Ep.80- A City-Centric Definition of Middle Class

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Read Time: 3 Minutes

MIDDLE CLASS IS NOT THE SAME AS MIDDLE INCOME

I am going to flat out say it. The concept of a “middle class” is confusing. It’s often conflated with the term, “middle income”, thus measured by a median individual/household income. For example, CNBC published this article earlier this year, “More than one-third of millennials earning at least $100,000 a year consider themselves middle class”.

In my opinion, I do not think a mere income is the best way to define the middle class. As a matter of fact, it never was.

IT IS ABOUT THE REPRESENTATION OF STABILITY AND RESPECTABILITY

Out of all the ways to define the middle class. My favorite is the one the Atlantic puts forth in 2018, which is all about the representation of stability and respectability.

Stability is way more than just a paycheck, instead, it reflects how one feels about his/her future. In the 70s, it used to be represented with a good-paying manufacturing job at GM with healthcare and a pension plan.

Respectability means someone being in a respectable state, not necessarily highly respected. In the 70s, the best representation of respectability is a house with a white picket fence.

THE ORIGINAL IDEA OF A MIDDLE CLASS IS VERY MUCH SUBURBAN

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The mass development of the suburbs gave rise to the blossoming idea of “the Middle Class”, thus the material representations of stability and respectability are still very much tied up to the ways of the suburban life. In this old idea, these six things can pretty much sum up a middle-class life.

  • Representation of Stability

    • A good-paying job with a life-long career (such as manufacturing job at GM)

    • Healthcare

    • Pension

    • The ability to pay for children’s college

  • Representation of Respectability

    • A house with a white picket fence

    • Family vacation once a year

OUTDATED IDEAS IN THE 21ST CENTURY

Many on this list no longer apply to the 21st century, either as it ceased to exist completely or have become increasingly more difficult to obtain.

A “long” career no longer: In terms of a long term career, it is now hard to imagine anyone working for a company for the entire life. It would be considered a long career if one works at one place for just 5 years nowadays.

Pension is gone: Pension is almost completely gone in the modern time.

Rising college and housing costs: Both college and housing are way more expensive now than it was before. According to Forbes, from 1989 to 2016, while the median wage grew by just over 8%, the average college tuition increased by 100%, and the average housing increased by 133%.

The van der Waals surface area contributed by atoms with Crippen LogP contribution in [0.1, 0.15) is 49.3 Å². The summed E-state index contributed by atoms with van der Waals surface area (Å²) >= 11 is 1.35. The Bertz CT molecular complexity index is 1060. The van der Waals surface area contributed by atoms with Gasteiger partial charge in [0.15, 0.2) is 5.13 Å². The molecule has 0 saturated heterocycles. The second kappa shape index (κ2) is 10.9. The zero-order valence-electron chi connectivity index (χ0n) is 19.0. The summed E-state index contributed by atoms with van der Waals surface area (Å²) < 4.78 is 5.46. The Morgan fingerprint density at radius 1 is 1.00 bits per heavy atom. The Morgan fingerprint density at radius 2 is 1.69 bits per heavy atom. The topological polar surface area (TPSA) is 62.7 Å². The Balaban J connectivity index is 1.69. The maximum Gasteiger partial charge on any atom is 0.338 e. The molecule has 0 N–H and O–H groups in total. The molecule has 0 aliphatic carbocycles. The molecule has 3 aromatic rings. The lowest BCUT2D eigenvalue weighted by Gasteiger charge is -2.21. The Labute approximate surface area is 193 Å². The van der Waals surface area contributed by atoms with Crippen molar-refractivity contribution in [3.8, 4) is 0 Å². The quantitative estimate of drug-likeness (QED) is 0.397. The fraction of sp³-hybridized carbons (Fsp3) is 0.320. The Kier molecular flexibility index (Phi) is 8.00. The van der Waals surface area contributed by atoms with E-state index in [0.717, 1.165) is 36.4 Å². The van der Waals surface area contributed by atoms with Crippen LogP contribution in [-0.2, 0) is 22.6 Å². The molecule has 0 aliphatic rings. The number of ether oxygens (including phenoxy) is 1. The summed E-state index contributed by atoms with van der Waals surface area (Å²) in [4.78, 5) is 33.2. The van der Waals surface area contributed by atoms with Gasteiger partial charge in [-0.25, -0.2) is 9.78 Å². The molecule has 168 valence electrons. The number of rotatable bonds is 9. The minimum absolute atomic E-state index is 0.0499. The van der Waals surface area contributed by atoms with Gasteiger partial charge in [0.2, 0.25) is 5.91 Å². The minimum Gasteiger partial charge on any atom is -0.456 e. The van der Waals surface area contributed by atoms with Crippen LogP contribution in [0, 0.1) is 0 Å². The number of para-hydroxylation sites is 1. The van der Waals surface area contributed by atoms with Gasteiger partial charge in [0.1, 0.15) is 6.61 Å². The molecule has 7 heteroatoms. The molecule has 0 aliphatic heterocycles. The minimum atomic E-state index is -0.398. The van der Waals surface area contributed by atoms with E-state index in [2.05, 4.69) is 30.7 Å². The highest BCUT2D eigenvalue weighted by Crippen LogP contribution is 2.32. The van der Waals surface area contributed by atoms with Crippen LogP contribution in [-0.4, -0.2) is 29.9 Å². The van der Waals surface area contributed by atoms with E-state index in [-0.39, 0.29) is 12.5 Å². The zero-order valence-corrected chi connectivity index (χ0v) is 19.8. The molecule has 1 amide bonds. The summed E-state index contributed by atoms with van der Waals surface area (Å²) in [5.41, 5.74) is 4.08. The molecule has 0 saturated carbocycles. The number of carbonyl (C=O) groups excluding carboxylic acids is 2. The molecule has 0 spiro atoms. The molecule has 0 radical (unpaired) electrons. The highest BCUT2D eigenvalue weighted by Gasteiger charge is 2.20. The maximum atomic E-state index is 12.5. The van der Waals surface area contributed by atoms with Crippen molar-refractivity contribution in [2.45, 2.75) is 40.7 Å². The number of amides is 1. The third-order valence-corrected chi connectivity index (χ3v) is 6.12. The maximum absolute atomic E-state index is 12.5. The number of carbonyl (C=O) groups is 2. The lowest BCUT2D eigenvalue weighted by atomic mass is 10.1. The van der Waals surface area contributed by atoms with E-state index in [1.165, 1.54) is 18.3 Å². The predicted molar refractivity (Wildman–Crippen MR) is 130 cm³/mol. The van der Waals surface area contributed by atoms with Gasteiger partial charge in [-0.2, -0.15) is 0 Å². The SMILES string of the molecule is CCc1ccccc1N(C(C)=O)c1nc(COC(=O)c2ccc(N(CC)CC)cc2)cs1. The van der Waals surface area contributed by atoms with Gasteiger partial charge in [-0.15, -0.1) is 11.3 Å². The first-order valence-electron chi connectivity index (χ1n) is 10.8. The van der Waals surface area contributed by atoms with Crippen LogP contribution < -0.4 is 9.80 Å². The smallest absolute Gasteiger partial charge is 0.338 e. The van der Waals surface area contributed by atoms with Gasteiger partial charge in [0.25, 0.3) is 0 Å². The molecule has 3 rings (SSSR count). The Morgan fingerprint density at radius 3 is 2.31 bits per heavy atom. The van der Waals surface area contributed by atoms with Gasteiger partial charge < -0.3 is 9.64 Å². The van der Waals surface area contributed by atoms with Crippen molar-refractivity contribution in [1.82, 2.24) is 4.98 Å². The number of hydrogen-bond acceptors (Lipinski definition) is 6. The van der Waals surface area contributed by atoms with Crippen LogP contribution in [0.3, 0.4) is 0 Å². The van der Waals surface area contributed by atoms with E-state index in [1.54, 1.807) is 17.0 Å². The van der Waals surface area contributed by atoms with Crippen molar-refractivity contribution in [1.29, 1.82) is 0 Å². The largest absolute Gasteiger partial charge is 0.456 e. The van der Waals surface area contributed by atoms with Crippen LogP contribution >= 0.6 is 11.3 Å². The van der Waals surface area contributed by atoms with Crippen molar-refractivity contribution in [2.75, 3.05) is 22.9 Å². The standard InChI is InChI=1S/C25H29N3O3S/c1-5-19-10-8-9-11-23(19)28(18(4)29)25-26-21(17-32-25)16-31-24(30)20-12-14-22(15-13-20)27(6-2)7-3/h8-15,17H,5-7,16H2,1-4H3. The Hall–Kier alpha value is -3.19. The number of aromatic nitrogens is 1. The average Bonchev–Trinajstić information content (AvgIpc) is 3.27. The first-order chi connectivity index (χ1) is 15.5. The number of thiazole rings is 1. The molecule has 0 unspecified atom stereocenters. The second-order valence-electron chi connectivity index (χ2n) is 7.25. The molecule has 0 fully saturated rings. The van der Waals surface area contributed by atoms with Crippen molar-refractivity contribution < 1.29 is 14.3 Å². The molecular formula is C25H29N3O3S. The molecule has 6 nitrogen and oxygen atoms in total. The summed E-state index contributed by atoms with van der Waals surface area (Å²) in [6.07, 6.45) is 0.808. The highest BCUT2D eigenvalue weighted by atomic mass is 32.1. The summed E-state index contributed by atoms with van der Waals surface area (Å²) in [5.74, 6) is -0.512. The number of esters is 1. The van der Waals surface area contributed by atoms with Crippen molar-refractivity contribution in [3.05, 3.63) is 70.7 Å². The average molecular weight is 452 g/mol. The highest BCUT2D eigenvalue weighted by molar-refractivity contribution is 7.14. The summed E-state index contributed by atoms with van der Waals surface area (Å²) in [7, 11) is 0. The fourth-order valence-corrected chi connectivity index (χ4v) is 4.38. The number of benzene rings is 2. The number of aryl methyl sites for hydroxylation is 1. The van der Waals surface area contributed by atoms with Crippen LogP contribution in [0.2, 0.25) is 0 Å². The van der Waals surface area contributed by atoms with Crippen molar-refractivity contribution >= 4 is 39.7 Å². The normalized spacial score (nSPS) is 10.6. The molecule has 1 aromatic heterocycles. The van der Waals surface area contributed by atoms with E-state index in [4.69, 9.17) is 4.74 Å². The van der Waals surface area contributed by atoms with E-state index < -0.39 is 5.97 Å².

With a shifting mindset on career, the elimination of pension, and a rising cost of college tuition and housing, the bar of the old “middle class” is now significantly higher than it was. For this reason, it’s not fair to use these metrics to define the new generation on who’s in the middle class and who is not.

A NEW CITY-CENTRIC MODERN MIDDLE CLASS

The middle class isn’t dying, but the old definition is. The new narrative of a “middle class” needs to be with its time, a more city-centric, as more and more people live in the city. It was 73% in the 70s and now 80% in 2010. We are now living a world with no pension, significant college debt, rising housing costs, and a new gig-economy with more and more contingent and freelance workers.

The new representations of stabilty and respectability need to account for all these changes.

I think if someone fits into the following criteria, then he/she is in the modern middle class. Let me know what you think?

  • New Representation of Stability

    • Livable Income: I would define it as greater or equal to the first-year public school teacher in your city. It is not a lot, but it is a livable wage at the minimum.

    • Manageable Amount of Debt: All debt (excluding mortgage) should be less than your annual salary. I think so because, with this amount of debt, you can expect to pay it off between 3-5 years.

  • New Representation of Respectability

    • Independent Living: Buying a house in a major city is very difficult, I may even argue it’s more of a representation of rich than the middle class. Since this is too high, I think independent living, which means without roommates and receiving financial support, is a better modern representation.

    • Save 20%: Saving 20% is no easy task. I think a 20% savings rate against pre-tax income is a good benchmark for the modern middle class. This can include any retirement savings such as a 401k or IRA, or any cash savings.

Do you fit into the middle class in the old or new definitions?